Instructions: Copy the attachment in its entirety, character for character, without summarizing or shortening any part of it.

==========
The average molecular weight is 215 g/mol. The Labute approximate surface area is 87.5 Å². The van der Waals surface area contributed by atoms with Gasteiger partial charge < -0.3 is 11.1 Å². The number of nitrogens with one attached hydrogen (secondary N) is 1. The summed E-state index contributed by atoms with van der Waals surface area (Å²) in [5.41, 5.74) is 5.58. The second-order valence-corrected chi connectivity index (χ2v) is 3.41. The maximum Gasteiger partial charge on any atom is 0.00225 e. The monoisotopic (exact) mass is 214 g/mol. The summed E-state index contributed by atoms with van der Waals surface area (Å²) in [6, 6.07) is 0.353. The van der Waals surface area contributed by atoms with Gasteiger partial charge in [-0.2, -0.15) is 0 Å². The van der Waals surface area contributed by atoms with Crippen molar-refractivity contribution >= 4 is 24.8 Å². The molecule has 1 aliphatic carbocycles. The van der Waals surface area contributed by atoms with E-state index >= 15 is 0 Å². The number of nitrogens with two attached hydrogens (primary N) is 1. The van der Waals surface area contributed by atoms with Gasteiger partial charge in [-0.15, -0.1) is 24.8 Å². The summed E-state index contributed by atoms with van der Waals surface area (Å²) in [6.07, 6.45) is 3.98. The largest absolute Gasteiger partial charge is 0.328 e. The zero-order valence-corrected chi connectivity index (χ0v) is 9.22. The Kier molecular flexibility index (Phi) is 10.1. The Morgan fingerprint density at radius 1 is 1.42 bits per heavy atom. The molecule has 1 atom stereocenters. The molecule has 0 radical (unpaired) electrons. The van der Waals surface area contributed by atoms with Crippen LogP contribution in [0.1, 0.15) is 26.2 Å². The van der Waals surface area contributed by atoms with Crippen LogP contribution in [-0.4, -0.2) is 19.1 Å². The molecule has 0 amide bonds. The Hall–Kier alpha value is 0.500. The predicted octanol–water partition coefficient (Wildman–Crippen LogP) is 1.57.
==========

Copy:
The average molecular weight is 215 g/mol. The Labute approximate surface area is 87.5 Å². The van der Waals surface area contributed by atoms with Gasteiger partial charge < -0.3 is 11.1 Å². The number of nitrogens with one attached hydrogen (secondary N) is 1. The summed E-state index contributed by atoms with van der Waals surface area (Å²) in [5.41, 5.74) is 5.58. The second-order valence-corrected chi connectivity index (χ2v) is 3.41. The maximum Gasteiger partial charge on any atom is 0.00225 e. The monoisotopic (exact) mass is 214 g/mol. The summed E-state index contributed by atoms with van der Waals surface area (Å²) in [6, 6.07) is 0.353. The van der Waals surface area contributed by atoms with Gasteiger partial charge in [-0.2, -0.15) is 0 Å². The van der Waals surface area contributed by atoms with Crippen molar-refractivity contribution >= 4 is 24.8 Å². The molecule has 1 aliphatic carbocycles. The van der Waals surface area contributed by atoms with E-state index >= 15 is 0 Å². The number of nitrogens with two attached hydrogens (primary N) is 1. The van der Waals surface area contributed by atoms with Gasteiger partial charge in [-0.15, -0.1) is 24.8 Å². The summed E-state index contributed by atoms with van der Waals surface area (Å²) in [6.07, 6.45) is 3.98. The largest absolute Gasteiger partial charge is 0.328 e. The zero-order valence-corrected chi connectivity index (χ0v) is 9.22. The Kier molecular flexibility index (Phi) is 10.1. The Morgan fingerprint density at radius 1 is 1.42 bits per heavy atom. The molecule has 1 atom stereocenters. The molecule has 0 radical (unpaired) electrons. The van der Waals surface area contributed by atoms with Crippen LogP contribution in [0.1, 0.15) is 26.2 Å². The van der Waals surface area contributed by atoms with Crippen LogP contribution in [-0.4, -0.2) is 19.1 Å². The molecule has 0 amide bonds. The Hall–Kier alpha value is 0.500. The predicted octanol–water partition coefficient (Wildman–Crippen LogP) is 1.57.